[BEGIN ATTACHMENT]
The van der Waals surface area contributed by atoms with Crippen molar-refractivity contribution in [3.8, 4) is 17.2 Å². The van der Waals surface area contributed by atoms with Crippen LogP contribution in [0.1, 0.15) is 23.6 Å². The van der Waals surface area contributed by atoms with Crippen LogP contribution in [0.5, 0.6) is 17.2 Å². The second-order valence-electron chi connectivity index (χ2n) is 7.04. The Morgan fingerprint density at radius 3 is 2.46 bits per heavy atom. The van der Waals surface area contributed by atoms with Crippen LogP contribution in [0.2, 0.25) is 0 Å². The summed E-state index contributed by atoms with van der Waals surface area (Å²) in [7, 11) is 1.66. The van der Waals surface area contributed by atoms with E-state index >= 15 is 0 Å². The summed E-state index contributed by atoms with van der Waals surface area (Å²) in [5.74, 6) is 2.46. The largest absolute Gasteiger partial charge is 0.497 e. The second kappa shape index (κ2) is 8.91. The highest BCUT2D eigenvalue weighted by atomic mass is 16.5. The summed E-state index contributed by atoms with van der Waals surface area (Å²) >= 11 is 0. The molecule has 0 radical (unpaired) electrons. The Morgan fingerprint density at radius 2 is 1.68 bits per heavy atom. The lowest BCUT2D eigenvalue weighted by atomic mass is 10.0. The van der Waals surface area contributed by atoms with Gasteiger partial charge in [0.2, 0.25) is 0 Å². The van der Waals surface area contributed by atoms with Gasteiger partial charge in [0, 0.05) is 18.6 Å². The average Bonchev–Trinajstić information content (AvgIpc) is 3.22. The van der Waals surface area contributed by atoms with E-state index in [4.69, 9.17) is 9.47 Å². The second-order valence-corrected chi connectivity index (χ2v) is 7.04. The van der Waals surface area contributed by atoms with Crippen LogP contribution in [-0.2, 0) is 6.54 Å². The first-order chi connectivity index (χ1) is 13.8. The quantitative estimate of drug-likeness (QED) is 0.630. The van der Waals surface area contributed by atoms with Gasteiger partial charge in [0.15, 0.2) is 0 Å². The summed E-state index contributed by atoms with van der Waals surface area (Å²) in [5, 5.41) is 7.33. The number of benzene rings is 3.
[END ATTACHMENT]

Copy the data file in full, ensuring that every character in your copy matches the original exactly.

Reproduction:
The van der Waals surface area contributed by atoms with Crippen molar-refractivity contribution in [3.8, 4) is 17.2 Å². The van der Waals surface area contributed by atoms with Crippen LogP contribution in [0.1, 0.15) is 23.6 Å². The van der Waals surface area contributed by atoms with Crippen LogP contribution in [0.5, 0.6) is 17.2 Å². The second-order valence-electron chi connectivity index (χ2n) is 7.04. The Morgan fingerprint density at radius 3 is 2.46 bits per heavy atom. The van der Waals surface area contributed by atoms with Crippen LogP contribution in [0.2, 0.25) is 0 Å². The summed E-state index contributed by atoms with van der Waals surface area (Å²) in [7, 11) is 1.66. The van der Waals surface area contributed by atoms with E-state index >= 15 is 0 Å². The summed E-state index contributed by atoms with van der Waals surface area (Å²) in [5.74, 6) is 2.46. The largest absolute Gasteiger partial charge is 0.497 e. The second kappa shape index (κ2) is 8.91. The highest BCUT2D eigenvalue weighted by atomic mass is 16.5. The summed E-state index contributed by atoms with van der Waals surface area (Å²) >= 11 is 0. The molecule has 0 radical (unpaired) electrons. The Morgan fingerprint density at radius 2 is 1.68 bits per heavy atom. The lowest BCUT2D eigenvalue weighted by atomic mass is 10.0. The van der Waals surface area contributed by atoms with Gasteiger partial charge in [0.2, 0.25) is 0 Å². The van der Waals surface area contributed by atoms with Gasteiger partial charge in [0, 0.05) is 18.6 Å². The average Bonchev–Trinajstić information content (AvgIpc) is 3.22. The van der Waals surface area contributed by atoms with E-state index in [4.69, 9.17) is 9.47 Å². The second-order valence-corrected chi connectivity index (χ2v) is 7.04. The van der Waals surface area contributed by atoms with Crippen LogP contribution in [-0.2, 0) is 6.54 Å². The first-order chi connectivity index (χ1) is 13.8. The quantitative estimate of drug-likeness (QED) is 0.630. The van der Waals surface area contributed by atoms with Gasteiger partial charge in [0.15, 0.2) is 0 Å². The summed E-state index contributed by atoms with van der Waals surface area (Å²) in [5, 5.41) is 7.33. The number of benzene rings is 3.